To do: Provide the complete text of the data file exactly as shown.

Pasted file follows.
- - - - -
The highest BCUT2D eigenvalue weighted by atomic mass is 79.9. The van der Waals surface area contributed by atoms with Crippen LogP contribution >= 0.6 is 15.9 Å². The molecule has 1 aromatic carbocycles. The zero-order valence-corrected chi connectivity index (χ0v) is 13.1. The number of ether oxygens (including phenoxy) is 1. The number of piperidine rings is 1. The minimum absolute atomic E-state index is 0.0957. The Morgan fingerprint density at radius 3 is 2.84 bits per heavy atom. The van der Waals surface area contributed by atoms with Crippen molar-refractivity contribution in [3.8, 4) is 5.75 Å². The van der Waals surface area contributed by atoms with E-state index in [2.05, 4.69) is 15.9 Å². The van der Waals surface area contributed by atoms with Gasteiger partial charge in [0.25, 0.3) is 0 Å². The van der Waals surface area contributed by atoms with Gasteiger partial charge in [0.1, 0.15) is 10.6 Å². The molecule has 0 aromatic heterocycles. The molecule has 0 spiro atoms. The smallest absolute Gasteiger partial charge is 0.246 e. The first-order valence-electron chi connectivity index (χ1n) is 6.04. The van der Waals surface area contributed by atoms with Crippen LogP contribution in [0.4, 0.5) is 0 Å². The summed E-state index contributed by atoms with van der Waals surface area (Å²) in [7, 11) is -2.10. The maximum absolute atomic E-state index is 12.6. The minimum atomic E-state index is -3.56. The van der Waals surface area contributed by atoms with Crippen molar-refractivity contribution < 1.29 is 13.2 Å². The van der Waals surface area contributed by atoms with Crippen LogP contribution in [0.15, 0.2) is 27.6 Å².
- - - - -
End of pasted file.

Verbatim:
The highest BCUT2D eigenvalue weighted by atomic mass is 79.9. The van der Waals surface area contributed by atoms with Crippen LogP contribution >= 0.6 is 15.9 Å². The molecule has 1 aromatic carbocycles. The zero-order valence-corrected chi connectivity index (χ0v) is 13.1. The number of ether oxygens (including phenoxy) is 1. The number of piperidine rings is 1. The minimum absolute atomic E-state index is 0.0957. The Morgan fingerprint density at radius 3 is 2.84 bits per heavy atom. The van der Waals surface area contributed by atoms with Crippen molar-refractivity contribution in [3.8, 4) is 5.75 Å². The van der Waals surface area contributed by atoms with E-state index in [2.05, 4.69) is 15.9 Å². The van der Waals surface area contributed by atoms with Gasteiger partial charge in [0.25, 0.3) is 0 Å². The van der Waals surface area contributed by atoms with Gasteiger partial charge in [0.1, 0.15) is 10.6 Å². The molecule has 0 aromatic heterocycles. The molecule has 0 spiro atoms. The smallest absolute Gasteiger partial charge is 0.246 e. The first-order valence-electron chi connectivity index (χ1n) is 6.04. The van der Waals surface area contributed by atoms with Crippen LogP contribution in [0.4, 0.5) is 0 Å². The summed E-state index contributed by atoms with van der Waals surface area (Å²) in [7, 11) is -2.10. The maximum absolute atomic E-state index is 12.6. The minimum atomic E-state index is -3.56. The van der Waals surface area contributed by atoms with Crippen molar-refractivity contribution < 1.29 is 13.2 Å². The van der Waals surface area contributed by atoms with Crippen LogP contribution in [0.15, 0.2) is 27.6 Å².